Ectopic FZC18 binds Wnt3a in vitro

We show that ectopically expressed Wnt3a pulls down FZC18 in vitro and that FZC18 suppresses Wnt3a-dependent activation of Wnt signaling in human cancer and embryonic kidney cells. Additionally, homology modeling shows 100% probability that the FZC18 CRD structure matches FZ8 and SFRP3 CRDs. Moreover, a peptide lying at the solvent-exposed surface of FZC18 CRD competes with the FZC18-Wnt3a interaction. This peptide partially overlaps residues previously shown to be essential to Wnt-FZ8 interactions [25]. Taken together, these data suggest that both partners could be associated at the cell surface and favor the hypothesis of Wnt quenching by FZC18. Alternatively, the interaction of FZC18 with the cell surface could occur via heterodimerization with FZ receptors, as has been shown for SFRPs [44] or through as yet unidentified receptors.

FZC18 is negatively associated with Wnt/β−catenin pathway activity in vivo

In liver cancers, FZC18 immunostaining negatively correlates with Wnt/β−catenin signaling and with the protein expression of the β−catenin-regulated gene GS, consistently with the suppression of GS synthesis by DKK1 in mice carrying an APC disruption [13]. Immunohistochemistry with the anti-FZC18 antibody cannot distinguish between V3FL and processed V3C18 polypeptides containing the frizzled CRD. However, immunoblot analysis showed that V3C18 is predominantly processed in liver cancers, yielding the FZC18-containing polypeptide V3Nter, which inhibits Wnt/β−catenin signaling. In addition, small, well-differentiated liver cancers express higher levels of V3C18 mRNA than large, less differentiated ones. Taken together, these results suggest that FZC18 can downregulate β−catenin activation and expression of downstream genes, such as GS, a marker of activating β−catenin mutations in HCCs [26]. Consistently, in chemically-induced carcinogenesis in rodents, GS (+) HCC foci grow faster than GS (−) ones and the GS (+) phenotype is associated with larger tumors, β−catenin mutations and decreased apoptosis [45]. As glutamine is critical for the growth of highly proliferating cells, supporting protein and nucleotide synthesis and providing a major source of energy [46], GS could make the cell independent of glutamine supply, conferring a growth advantage.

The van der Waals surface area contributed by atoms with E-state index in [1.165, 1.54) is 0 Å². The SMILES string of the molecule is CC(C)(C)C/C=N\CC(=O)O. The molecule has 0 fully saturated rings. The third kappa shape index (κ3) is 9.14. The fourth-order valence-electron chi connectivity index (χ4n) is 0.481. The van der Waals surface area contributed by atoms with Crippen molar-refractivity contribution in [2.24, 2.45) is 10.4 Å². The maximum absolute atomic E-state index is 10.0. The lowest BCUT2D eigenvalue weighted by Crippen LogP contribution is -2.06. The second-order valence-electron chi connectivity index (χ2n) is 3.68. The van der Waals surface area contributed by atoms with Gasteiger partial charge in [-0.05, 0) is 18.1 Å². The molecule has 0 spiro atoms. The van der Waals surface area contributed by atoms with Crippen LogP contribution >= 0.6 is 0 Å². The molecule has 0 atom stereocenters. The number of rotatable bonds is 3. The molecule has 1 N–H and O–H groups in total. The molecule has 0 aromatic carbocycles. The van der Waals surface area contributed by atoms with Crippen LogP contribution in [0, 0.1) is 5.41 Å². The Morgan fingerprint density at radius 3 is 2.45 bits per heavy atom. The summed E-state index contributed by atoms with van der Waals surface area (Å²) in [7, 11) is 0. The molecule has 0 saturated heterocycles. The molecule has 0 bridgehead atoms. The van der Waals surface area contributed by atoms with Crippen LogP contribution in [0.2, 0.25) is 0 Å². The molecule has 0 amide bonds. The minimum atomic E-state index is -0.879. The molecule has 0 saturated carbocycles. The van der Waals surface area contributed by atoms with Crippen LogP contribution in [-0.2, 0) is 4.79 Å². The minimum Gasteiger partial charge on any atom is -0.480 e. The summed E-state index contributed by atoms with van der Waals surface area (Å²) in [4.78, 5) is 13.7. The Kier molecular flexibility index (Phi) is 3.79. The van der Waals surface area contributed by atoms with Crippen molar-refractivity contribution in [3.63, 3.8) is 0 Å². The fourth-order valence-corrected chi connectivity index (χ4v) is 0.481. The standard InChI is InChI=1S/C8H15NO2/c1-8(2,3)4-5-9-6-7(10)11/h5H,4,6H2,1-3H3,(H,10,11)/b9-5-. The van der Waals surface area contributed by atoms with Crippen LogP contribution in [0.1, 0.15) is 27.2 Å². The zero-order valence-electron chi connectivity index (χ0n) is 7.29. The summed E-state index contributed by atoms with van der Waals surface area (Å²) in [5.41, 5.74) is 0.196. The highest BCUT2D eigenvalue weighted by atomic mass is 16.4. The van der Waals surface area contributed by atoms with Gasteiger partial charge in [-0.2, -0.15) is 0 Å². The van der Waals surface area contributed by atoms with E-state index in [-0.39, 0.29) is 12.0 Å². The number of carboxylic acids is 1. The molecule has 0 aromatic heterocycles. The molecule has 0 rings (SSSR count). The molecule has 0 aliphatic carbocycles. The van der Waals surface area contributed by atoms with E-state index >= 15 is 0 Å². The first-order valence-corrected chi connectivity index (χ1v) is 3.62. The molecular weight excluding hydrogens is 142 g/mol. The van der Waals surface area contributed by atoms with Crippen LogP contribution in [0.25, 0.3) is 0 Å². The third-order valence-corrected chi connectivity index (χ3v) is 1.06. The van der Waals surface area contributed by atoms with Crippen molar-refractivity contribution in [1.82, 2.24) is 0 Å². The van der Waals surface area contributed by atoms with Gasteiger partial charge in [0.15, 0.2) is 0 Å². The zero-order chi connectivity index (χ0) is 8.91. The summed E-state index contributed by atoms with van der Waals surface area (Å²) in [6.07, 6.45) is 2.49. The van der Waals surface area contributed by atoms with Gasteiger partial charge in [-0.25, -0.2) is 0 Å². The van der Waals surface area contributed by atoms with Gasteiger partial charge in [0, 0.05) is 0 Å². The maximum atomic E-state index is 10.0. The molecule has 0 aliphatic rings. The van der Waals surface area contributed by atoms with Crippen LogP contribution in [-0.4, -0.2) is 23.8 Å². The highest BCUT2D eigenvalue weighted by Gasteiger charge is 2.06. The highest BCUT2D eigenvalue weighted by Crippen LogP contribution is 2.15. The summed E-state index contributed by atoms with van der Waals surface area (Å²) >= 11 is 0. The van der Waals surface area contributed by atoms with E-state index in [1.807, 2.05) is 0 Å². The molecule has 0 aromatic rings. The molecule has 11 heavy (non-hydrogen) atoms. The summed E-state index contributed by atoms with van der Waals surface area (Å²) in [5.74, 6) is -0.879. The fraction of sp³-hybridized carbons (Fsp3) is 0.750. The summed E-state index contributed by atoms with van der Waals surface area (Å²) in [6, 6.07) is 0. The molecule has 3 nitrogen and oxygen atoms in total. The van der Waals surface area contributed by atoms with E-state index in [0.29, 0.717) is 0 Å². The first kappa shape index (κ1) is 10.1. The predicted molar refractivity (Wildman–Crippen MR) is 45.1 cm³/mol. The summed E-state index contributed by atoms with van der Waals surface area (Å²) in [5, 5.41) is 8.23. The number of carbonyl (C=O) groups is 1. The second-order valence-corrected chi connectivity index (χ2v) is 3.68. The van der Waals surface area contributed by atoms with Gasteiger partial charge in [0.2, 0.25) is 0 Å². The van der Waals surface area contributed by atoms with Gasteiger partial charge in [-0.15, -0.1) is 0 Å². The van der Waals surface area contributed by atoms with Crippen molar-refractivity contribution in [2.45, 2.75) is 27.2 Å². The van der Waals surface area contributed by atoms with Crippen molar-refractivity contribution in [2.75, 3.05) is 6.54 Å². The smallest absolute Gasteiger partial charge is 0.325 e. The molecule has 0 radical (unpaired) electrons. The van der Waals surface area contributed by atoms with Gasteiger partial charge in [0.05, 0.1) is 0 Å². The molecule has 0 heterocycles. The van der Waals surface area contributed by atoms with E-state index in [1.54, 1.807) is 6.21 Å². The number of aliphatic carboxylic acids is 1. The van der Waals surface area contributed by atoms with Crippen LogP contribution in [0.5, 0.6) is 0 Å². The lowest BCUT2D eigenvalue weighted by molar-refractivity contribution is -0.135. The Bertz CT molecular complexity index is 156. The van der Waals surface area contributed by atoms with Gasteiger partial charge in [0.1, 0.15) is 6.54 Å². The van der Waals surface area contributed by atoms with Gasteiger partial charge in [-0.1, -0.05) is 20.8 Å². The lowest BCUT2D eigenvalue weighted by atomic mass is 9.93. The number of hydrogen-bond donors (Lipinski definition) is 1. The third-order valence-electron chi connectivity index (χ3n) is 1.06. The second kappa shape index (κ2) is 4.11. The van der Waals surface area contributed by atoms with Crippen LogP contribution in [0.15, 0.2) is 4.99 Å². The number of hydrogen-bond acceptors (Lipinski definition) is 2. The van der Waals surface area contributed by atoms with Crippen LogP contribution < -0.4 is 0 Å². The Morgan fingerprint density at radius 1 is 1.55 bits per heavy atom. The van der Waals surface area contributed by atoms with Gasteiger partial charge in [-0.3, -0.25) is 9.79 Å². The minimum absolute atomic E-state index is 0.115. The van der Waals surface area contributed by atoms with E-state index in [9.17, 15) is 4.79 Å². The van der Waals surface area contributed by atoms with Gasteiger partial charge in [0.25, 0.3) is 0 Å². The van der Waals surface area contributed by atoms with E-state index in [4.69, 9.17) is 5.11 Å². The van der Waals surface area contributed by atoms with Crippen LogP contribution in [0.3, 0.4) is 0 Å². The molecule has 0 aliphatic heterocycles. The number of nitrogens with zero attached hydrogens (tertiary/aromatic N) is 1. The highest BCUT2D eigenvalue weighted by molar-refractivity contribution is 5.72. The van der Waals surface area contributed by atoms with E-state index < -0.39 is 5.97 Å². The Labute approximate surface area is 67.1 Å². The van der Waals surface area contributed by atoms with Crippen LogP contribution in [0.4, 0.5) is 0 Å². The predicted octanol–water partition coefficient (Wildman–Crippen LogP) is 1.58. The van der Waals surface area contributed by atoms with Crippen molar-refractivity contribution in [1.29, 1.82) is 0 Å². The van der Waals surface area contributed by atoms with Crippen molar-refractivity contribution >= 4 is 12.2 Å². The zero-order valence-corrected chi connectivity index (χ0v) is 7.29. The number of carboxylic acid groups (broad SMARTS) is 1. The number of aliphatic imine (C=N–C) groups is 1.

Bioactive FZC18 is encrypted within and released from V3C18

The N-terminus of V3C18 undergoes stepwise proteolytic processing, involving release of a 50 kD biologically active precursor consisting of DUF-959, FZC18 and part of Tsp-1C18, that we called V3Nter. Release of V3Nter from endogenous V3C18 was inhibited by EDTA, suggesting that a metalloprotease (MMP) may be involved in decrypting FZC18 biological activity. MMPs are major players of ECM proteolysis at the cell surface in tumor invasion and metastasis, exposing and activating cryptic epitopes from, e.g., laminins, enhancing cell migration or from plasminogen, inhibiting angiogenesis. Thus, MMPs precisely control cell function and are therefore viewed as signaling molecules [47].

V3Nter is N-glycosylated, consistently with previous bioinformatics predictions [3]. Remarkably, sialylation masks some of the epitopes detected by the anti-FZC18 antibody because the ∼50; ∼48 and 36 kD polypeptides are only detected after Sialidase A digestion. Excision of DUF-959 from this precursor releases a FZC18-containing 36 kD N-glycosylated polypeptide. Wnts and SFRPs are N-glycosylated [21]. Glycosylation may be involved in apical cell-surface sorting and secretion of Wnts bound to lipoprotein particles, thus facilitating long-range signaling [48]. In addition, both N-glycosylation and sialylation may participate with disulfide bonding in dimerization [49]. Moreover, DUF-959 contains a conserved coiled-coil motif [7], which may be involved in oligomerization. Thus, glycans and conserved motifs may regulate the release of soluble and active FZC18.

In summary, we show that C18 contains a functional frizzled CRD that we named FZC18. The biological activity of FZC18 is cryptic because full-length frizzled CRD-containing C18 is unable to inhibit Wnt signaling. Rather, full-length C18 may activate Wnt signaling regardless of the FZC18 module, as V2FL potently induces CRT. Human V1C18 is a HSPG and its HS attachment sites are not variant-specific [8]. Consistently, we show that V3C18 is a cell surface HSPG in vivo and in vitro. HS enhance Wnt signaling by raising local concentrations of Wnts at the cell surface, possibly promoting Wnt interaction with the FZ-LRP receptor complex [21]. Taken together, these data show for the first time a collagen containing a cryptic frizzled CRD, which can be released and activated by proteolysis. Moreover, the expression of frizzled CRD-containing C18 increases during fibrogenesis and in small, well-differentiated cancers with a favorable outcome.

Materials and Methods

Cell culture, tissue samples and mRNA expression analysis

Human CRC cell lines HCT116, HT29 and Caco-2 were cultured in McCoy's 5A plus 10% FCS (Invitrogen). Human HCC cell lines HepG2, Huh-6, Huh-7 [20], HepaRG [50], BC1, BC2 and B16A2 [51] and the mouse HCC cell lines mhAT3F and mhAT3FS315 [18], were cultured as described. MCF-7, HEK293T and 293EBNA cells were cultured in DMEM (Invitrogen), plus 10% FCS. Human tissue samples and mRNA were obtained as described [10], complying with the guidelines of the National Steering Committee of HCC (INSERM, Paris). Relative mRNA expression was assessed using mRNA arrays hybridized with 32P-labelled cDNAs normalized to 18S under linear-range conditions [10] or by QRT-PCR using SYBR Green PCR Master Mix (Applied Biosystems) and the ABI Prism 7000 (Perkin Elmer). Expression was normalized to 18S and to a calibrator. Primers were designed with Primer 3 on the www. Sequences and conditions are available on request.

cDNA clones